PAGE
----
This comes up every once in a while. I had a really nice lady who said she visited England and insisted it was High Tea, not Afternoon Tea. All I can say is that she must have gone to am American tourist spot or somewhere where they were tired of correcting Americans to have tea because I know of a place in England that calls it High Tea only because almost all of their customers are coming from the USA.
Here is an excerpt from the Tea Association of the USA on the history of it:
Anna, Duchess of Bedford, is credited with creating Afternoon Tea in 1840 when she began taking tea with a light snack around 4:00 p.m. to ward off “that sinking feeling.”
High Tea originated with the rural and working-class British, who would return to their homes at about 6:00 p.m. for a meal of potted meats, fish, cheese, salads, sweets, and a pot of strong tea.
I also have an article from the Telegraph about the Queen called “How to make an afternoon tea fit for a Queen, from her former pastry chef”.
Although this misrepresentation has been around for awhile it is a classic reason just Googling it does not mean it is always true. It is so easy for someone to say they are an authority of something and accidentally spread misinformation that gets spread around the internet. This is why influencers are losing their ground.
I became a certified tea specialist because before I became one I would have believed that it is called high tea in England. I wanted to get my knowledge from the actual experts. I actually do like the lady who got this wrong and I am not giving identifiable information because my goal is not to shame her in public, but only to give the correct information.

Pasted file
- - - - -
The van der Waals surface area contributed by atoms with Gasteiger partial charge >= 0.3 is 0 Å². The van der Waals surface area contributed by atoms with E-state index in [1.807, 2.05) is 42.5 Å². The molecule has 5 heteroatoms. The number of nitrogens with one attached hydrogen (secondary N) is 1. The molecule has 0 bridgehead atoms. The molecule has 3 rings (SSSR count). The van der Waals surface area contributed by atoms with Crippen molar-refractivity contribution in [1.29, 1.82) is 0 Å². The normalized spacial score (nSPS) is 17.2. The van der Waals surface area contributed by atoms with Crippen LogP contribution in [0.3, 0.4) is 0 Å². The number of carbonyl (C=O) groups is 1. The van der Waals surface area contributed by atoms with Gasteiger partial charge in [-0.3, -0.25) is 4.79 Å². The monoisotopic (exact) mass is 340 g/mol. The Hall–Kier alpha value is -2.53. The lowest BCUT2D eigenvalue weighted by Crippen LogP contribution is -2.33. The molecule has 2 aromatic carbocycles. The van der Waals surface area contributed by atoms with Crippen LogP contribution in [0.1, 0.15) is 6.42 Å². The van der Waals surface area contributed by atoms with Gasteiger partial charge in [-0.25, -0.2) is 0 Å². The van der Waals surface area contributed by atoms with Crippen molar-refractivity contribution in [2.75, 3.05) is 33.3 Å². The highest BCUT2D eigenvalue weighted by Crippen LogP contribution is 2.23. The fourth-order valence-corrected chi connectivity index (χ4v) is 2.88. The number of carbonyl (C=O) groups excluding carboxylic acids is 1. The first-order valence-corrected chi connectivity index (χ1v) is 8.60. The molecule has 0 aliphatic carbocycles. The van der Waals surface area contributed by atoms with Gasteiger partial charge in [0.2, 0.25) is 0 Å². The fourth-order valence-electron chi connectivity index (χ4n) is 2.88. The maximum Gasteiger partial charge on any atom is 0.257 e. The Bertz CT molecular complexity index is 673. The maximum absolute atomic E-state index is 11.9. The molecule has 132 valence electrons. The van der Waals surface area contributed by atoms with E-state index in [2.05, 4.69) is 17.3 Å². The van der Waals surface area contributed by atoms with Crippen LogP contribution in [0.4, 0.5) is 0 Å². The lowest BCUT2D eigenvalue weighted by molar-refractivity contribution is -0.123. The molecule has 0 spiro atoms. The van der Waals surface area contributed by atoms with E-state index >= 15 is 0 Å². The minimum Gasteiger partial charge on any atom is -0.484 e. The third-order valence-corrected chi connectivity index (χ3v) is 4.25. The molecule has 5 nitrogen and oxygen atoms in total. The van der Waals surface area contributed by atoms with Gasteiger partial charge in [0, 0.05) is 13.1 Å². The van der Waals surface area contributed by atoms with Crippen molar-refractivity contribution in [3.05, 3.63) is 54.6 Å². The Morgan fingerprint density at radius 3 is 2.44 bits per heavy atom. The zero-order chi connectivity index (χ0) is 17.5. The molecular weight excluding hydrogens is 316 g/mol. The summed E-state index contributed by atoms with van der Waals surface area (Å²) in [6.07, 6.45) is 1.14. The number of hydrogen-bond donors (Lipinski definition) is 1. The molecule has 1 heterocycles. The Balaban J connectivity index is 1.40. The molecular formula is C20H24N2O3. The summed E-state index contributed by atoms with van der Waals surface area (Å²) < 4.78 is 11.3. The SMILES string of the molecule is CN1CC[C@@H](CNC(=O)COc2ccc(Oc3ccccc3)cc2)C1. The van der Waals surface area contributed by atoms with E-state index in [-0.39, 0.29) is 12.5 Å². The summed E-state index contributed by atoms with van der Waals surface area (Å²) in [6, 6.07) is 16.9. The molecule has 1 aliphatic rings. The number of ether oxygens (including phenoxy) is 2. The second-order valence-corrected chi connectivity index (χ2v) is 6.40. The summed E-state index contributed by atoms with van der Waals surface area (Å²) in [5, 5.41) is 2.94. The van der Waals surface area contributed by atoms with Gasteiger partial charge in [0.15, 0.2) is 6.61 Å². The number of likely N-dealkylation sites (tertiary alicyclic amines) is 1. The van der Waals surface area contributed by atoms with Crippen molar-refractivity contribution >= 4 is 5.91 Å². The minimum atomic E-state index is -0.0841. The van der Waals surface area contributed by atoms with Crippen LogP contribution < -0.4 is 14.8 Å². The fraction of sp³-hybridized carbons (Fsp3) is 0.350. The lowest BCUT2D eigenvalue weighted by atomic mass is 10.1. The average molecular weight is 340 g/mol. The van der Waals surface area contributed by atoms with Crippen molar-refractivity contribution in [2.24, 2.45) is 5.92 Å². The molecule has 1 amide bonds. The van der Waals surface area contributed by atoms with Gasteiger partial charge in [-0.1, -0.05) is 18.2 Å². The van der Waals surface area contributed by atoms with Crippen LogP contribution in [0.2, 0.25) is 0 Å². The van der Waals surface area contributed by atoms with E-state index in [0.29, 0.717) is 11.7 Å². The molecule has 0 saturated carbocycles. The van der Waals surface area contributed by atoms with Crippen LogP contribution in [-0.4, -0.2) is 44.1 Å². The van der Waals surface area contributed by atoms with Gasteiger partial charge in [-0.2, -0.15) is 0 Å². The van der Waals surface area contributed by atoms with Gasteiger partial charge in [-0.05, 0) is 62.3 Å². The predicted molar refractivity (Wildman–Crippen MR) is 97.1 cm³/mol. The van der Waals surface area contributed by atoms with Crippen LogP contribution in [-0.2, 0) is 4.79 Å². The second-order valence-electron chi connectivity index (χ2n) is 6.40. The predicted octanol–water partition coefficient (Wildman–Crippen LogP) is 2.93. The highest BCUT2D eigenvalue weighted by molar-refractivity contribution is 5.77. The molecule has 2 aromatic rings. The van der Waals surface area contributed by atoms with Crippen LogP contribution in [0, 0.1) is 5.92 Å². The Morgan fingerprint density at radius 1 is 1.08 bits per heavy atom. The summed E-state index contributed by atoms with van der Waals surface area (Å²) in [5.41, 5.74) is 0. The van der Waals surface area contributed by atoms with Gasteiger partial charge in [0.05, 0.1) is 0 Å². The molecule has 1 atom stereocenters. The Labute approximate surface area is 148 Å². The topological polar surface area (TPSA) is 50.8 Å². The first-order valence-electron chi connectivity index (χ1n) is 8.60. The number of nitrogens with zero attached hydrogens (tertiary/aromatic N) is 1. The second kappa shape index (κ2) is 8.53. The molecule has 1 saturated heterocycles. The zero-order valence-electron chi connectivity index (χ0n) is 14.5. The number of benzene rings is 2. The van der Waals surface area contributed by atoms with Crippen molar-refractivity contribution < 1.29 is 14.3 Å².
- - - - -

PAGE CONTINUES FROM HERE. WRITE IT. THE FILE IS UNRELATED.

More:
Yes, other things have happened in my life since the China trip and at the business too! Within the last month, I have been blending up a storm for the cooler weather that is happening whether I want to happen or not. For my business, I love the cooler weather, but for me personally, I am not a fan.
For an event, I had this last Saturday I also got 4 teas from Thailand. Three were oolong teas and one was a black tea. They are all tasty teas and Thailand is another place known for oolong teas too.
My blending again started in late spring with my Flowery Fields a white blended tea with flowers. I wanted something that did not overpower the delicate nature of a white tea. I see this a lot.
Less than a month ago I really got into blending several fall and winter teas and herbal infusions, eight in total. Two green teas, two herbal infusions, three black, and one pu-erh based tea. I have many more I want to try but holding off for a slower time in my business and do not have all of my blends at one time, intersperse new blends.